The day when the strongman can hold sway from the centre, whether he be malign like Mobuto or benign like the late Tanzanian president Julius Nyerere is all but over. That doesn’t mean it is not tried. It is. But few, except the dictator and his entourage themselves, expect it to succeed. The notions of democracy and human rights have penetrated far and wide in Africa.

Moreover, every foreign investor of worth—including the giant, well padded, oil and mineral companies—knows by now that their investments will end in disaster if the rules of law are not followed and will always think more than twice before risking a major investment. The days when they financed tribal-based guerrilla bands to fight on their behalf are long gone. Over decades their nefarious activities have been exposed by both NGOs and the media to great effect. Some countries have passed legislation to ban so-called “conflict diamonds and minerals”. For example, eighteen months ago, the European Union implemented a law restricting the buying of unlawfully produced minerals.

There is still a need to fight the consequences of the new rush for cobalt and coltan, needed for mobile phones and for super batteries used in electric cars and planes. This rush seems to be in danger of re-creating the robber-baron mentality of the 1960s, but this time organised on a smaller, less-easy-to-police, scale with tribal and militia chiefs using artisanal labour, paid a dollar a day, and exporting the product by clandestine routes.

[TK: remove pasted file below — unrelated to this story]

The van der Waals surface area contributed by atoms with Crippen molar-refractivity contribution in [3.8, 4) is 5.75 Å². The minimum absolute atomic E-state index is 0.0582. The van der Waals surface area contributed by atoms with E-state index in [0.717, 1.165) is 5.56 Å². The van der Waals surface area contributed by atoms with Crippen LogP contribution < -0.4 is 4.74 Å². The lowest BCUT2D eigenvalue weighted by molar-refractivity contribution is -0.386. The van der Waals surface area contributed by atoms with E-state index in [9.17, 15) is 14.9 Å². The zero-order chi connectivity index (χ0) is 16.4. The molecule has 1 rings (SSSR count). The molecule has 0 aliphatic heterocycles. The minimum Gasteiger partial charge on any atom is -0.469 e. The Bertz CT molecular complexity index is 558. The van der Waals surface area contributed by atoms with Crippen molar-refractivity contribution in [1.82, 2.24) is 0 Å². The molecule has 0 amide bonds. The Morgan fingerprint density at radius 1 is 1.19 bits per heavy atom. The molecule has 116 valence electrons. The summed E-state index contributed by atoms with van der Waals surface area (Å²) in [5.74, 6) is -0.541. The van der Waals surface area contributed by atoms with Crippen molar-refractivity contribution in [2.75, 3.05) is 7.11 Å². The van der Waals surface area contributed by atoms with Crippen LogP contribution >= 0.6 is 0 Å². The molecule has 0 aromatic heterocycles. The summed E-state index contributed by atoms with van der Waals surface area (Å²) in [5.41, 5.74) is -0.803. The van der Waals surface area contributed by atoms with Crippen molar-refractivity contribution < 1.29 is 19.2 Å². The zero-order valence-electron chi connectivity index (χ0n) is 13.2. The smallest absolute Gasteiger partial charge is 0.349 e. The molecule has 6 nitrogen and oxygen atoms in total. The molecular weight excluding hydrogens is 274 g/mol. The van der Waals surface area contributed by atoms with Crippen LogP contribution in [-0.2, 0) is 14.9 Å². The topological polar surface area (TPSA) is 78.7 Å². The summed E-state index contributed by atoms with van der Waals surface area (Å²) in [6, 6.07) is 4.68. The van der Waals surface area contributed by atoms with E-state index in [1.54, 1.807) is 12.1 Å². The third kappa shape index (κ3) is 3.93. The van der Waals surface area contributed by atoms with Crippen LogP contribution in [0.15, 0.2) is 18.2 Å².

We have yet to reach U Thant’s “organic growth” concept for the Congo, set out 60 years ago. We can easily blame the dreadful policies of the Belgians in the colonial period and the Americans afterwards who supported Mobuto in return for his allegiance during the Cold War. But that doesn’t help sort out the Congo’s problems today, even though the Belgians and Americans are clearly at fault for creating the modern mess.

What the answer is, is probably the most difficult question in Africa, apart from how to keep honesty in government and political stability in South Africa. The European Union and the African Union, working together, must take on the responsibility for finding an answer. The Congo has to be given more attention, not less.

About the author: The writer was for 17 years a foreign affairs columnist and commentator for the International Herald Tribune, now the New York Times. He has also written many dozens of columns for the New York Times, the Washington Post, the Boston Globe and the Los Angeles Times. He is the European who has appeared most on the opinion pages of these papers. Visit his website: www.jonathanpowerjournalist.com